By: Michael Lehr
The number one goal of any resident of Virginia during the ongoing COVID-19 pandemic is ensuring that you and your family is safe and healthy. This is especially true for the vulnerable members of our society such as the immunocompromised, the elderly, and our children. As of April 20, 2020 children make up less than 3% of the total number of reported coronavirus cases across the Commonwealth. But, this does little to calm the fears of separated parents who are concerned for their child’s well-being. This concern is further heightened when case specific factors are taken into account, such as the employment of your child’s other parent and their willingness to adhere to social distancing guidelines and Governor Ralph Northam’s Executive Order 55. The executive order is commonly referred to Virginia’s “Stay at Home” order requiring residents to remain indoors except for essential needs and an exhaustive list of exceptions.
While you may not think employment would play into modifying a custody arrangement, it did recently in Miami, Florida where a frontline ER doctor lost custody of her daughter over COVID-19 fears. Dr. Theresa Greene is currently appealing an emergency order which granted full custody of her daughter to her ex-husband. After separating two years ago, Dr. Greene and her ex-husband split custody with their daughter evenly until the first week of April 2020 when—upon the motion of her ex-husband—a Florida judge ruled that the child should stay with the father amidst coronavirus fears. The reasoning: Dr. Greene works on the frontlines in a Miami hospital and is tasked with treating COVID-19 infected patients. While she wears appropriate personal protective equipment (“PPE”), the court determined that “to insulate and protect the best interests and health of the minor child, this Order must be entered on a temporary basis[.]”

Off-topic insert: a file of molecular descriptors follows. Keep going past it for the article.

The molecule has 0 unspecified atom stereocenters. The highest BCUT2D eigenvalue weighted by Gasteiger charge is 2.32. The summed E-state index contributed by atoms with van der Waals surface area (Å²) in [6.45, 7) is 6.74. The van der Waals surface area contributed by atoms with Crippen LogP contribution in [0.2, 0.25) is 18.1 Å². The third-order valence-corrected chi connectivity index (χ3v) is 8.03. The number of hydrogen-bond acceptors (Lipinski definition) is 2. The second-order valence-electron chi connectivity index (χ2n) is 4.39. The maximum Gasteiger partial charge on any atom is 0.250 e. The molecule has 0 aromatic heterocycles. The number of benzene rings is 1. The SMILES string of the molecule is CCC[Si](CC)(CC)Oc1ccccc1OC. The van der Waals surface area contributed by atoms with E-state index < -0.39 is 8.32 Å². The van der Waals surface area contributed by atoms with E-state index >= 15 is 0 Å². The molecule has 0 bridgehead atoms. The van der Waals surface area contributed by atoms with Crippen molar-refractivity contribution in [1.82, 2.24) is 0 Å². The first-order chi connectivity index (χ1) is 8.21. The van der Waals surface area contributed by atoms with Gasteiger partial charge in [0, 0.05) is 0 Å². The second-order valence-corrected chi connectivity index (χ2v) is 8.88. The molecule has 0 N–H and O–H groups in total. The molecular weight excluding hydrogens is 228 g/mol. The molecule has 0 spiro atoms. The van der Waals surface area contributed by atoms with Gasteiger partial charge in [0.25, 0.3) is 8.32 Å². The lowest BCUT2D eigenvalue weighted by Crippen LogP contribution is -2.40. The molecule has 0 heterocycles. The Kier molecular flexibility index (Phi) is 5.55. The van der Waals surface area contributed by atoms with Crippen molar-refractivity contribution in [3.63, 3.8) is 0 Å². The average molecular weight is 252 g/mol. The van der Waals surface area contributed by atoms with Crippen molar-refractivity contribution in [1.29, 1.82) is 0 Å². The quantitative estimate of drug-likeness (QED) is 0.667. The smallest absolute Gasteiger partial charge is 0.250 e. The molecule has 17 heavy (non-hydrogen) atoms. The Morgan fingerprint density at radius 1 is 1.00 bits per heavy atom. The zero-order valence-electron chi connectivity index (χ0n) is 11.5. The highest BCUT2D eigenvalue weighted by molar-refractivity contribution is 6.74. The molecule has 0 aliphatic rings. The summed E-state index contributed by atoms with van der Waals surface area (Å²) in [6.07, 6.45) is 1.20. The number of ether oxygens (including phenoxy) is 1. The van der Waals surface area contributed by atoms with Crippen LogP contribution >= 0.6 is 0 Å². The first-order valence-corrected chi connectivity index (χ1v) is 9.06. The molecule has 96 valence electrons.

Upon first glance, the Florida court’s emergency order may seem to be a direct response to the COVID-19 pandemic, but in reality, it parallels any emergency custody order. In other words, one parent may file a motion with the court to modify the custody/visitation arrangement amongst co-parents based upon some new fact or concern which materially changes the circumstances. The Florida court believed that the onset of COVID-19 changed the circumstances in such a manner that it is in “best interests of the child” to stay with her father. Virginia follows this same standard of review when considering such a motion to modify custody or visitation.
Under Virginia law, if a court finds that relocation is not in the best interest of the child and/or that maintaining the status quo is in the best interest of the child, the court will likely deny any modification request. Importantly, the Court of Appeals of Virginia specifically stated that the best interest of the child must be viewed given the circumstances at the time of the decision. Therefore, any court must consider not only the COVID-19 pandemic, but each parent’s respective response to the virus given their job, social conduct, and any other pertinent factor. If the court then determines that their conduct has created a negative, material change in circumstances it may modify the custody agreement, just as the Florida courts did with Dr. Greene.